West Hollywood resident Viktor Kogan and his wife each gave $2,700 to Fareed's campaign in late October.

Asked recently about the contributions, Kogan said he could not recall donating to Fareed, adding that he had never heard of the candidate.

When shown a copy of a federal record noting his contribution, Kogan, 75, said his daughter, Ksenya Kogan, arranged the donation. She also contributed, and listed one of Feigen's companies, SnF Management, as her employer.

Ksenya Kogan, an attorney, declined to comment about the donations except to say she had met Fareed through friends.

In nearby Hancock Park, Freda Stock gave a total of $5,400 to Fareed, but said she didn't know anything about the candidate or his campaign. Stock said Feigen has done business with her husband and has been a family friend for “many, many years.”

Fareed’s campaign also has received donations from outside the state, including a $2,700 contribution from Chaim Feigen, a recent graduate of New York University who works for SnF Management and is registered to vote at Lawrence Feigen’s Los Angeles home. Asked about his contribution, he declined to comment.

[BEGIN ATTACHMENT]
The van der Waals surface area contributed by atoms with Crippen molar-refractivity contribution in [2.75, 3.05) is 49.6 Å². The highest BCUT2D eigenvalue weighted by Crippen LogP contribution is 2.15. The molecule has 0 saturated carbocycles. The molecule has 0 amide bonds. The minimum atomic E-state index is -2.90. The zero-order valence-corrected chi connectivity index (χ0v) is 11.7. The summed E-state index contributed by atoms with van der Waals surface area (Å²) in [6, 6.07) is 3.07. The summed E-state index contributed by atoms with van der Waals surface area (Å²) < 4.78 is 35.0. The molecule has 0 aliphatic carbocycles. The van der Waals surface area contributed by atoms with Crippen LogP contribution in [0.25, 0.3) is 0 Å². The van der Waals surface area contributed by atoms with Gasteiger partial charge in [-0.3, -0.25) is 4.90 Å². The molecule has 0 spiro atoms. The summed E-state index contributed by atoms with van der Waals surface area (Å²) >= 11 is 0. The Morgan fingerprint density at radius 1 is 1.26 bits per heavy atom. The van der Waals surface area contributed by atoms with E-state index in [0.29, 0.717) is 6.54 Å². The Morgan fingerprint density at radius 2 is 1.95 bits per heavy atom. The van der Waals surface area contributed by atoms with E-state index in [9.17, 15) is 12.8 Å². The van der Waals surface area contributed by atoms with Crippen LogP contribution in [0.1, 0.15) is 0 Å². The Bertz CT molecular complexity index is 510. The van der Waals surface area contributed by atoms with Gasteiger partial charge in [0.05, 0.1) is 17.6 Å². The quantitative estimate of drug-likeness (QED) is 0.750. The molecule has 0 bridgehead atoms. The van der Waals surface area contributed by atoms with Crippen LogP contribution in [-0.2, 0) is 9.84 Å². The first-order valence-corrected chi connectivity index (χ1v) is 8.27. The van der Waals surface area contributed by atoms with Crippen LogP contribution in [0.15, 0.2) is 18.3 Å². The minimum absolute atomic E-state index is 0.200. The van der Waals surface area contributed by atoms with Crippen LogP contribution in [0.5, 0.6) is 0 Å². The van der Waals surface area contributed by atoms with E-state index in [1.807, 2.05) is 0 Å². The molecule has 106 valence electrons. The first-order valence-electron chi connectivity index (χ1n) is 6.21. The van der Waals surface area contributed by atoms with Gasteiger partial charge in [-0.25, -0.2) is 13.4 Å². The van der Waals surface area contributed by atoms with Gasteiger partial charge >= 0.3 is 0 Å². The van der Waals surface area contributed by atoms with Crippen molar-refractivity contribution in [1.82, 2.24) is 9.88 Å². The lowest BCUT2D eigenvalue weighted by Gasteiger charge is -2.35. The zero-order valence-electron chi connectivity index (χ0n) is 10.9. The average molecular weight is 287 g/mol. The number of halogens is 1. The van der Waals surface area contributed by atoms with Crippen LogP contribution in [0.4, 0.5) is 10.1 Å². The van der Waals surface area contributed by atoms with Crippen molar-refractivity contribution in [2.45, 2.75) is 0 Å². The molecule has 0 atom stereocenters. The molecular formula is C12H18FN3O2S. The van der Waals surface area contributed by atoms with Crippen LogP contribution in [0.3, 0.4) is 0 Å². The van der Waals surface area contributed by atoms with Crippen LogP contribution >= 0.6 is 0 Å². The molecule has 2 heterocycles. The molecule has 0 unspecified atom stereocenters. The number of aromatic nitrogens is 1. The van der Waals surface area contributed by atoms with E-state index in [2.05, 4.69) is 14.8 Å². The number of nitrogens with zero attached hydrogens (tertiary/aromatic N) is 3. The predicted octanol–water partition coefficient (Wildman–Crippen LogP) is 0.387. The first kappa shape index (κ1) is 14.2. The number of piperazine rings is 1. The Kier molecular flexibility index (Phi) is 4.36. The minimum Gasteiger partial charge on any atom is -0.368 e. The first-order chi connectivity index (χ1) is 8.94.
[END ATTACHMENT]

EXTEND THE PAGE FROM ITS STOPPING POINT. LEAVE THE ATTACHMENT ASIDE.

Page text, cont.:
Other donors interviewed by The Times said they had given money to Fareed’s campaign based on the advice of friends or business associates.

One of those is Denise Wilson, an executive at Ramat Medical, the West Los Angeles medical supply company where Rechnitz is chief executive. Wilson, who gave $2,700, said a group of people that she works with introduced her to Fareed’s campaign.

“They said that he was a good guy,” she said. “I couldn't give you a definitive answer of his issues or what he stands for. They just said that he was a good, up-and-coming person to support our industry.”
Giving money to straw donors to contribute to political campaigns is illegal-- very seriously so and people go to prison for it. Ksenya Kogan will certainly loser her license to practice law if it's proven that she participated in this scheme. Meanwhile, needless to say, the slime-meister behind all this, Justin Fareed, absolutely refuses to return the dirty money to the nursing home crooks and their associates and family members.